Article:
Get along with your MIL
According to Deanna Brann, PhD, a clinical psychotherapist in Knoxville, […]
According to Deanna Brann, PhD, a clinical psychotherapist in Knoxville, Tennessee, and author of Reluctantly Related: Secrets to Getting Along with Your Mother-in-Law or Daughter-in-Law, the MIL/DIL relationship is complicated from the get-go because you didn’t choose each other.
You’re both part of a package deal, and you’re also at different places in life. Still, when it comes to dealing with your MIL, it’s important to remember the big (family) picture.
Get to know your MIL independent of your husband.
You don’t have to be BFFs, but you should be comfortable around one another. Invite her to join you for a pedicure, or ask her to meet you for lunch after one of your prenatal checkups, so you can give her baby’s status report firsthand.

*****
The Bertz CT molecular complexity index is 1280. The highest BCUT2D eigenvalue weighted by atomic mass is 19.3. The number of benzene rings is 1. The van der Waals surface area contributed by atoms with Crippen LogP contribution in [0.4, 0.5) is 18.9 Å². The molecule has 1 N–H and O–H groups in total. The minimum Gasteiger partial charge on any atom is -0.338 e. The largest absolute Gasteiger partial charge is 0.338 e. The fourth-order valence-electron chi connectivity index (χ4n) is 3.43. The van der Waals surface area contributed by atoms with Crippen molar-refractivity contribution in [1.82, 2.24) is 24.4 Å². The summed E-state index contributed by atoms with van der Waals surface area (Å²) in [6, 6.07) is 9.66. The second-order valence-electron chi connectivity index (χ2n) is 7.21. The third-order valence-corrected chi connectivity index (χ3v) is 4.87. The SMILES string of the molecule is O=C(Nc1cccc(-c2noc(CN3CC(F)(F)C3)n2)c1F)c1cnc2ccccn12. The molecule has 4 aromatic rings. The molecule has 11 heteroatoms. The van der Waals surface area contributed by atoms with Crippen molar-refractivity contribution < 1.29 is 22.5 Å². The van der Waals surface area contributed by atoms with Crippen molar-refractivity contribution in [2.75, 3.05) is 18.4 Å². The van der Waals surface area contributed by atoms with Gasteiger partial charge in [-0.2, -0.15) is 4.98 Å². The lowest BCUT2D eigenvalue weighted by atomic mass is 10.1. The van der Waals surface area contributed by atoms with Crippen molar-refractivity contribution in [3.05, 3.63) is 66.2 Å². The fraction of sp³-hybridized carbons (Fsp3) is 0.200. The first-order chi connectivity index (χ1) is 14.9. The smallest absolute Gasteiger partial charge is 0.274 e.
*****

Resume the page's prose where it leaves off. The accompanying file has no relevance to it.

Help your MIL understand her role.
She’s new to being a grandmother, just like you’re new to being a mom. You and your husband can decide how you want your MIL to fit into your lives, then you can both gently explain that you’ll check in with weekly—not daily—phone calls (or whatever you choose).
Realize you won’t always agree.
Misunderstandings will happen, but how you react in those situations can come to define your relationship. In the heat of an argument or a heavy dose of criticism, relieve tension by addressing concerns—yours and hers—right away. Instead of getting defensive, ask her why she’s upset and really listen. Remember that you both want what’s best for your family. You don’t have to agree on everything; you just need to understand how she sees the situation.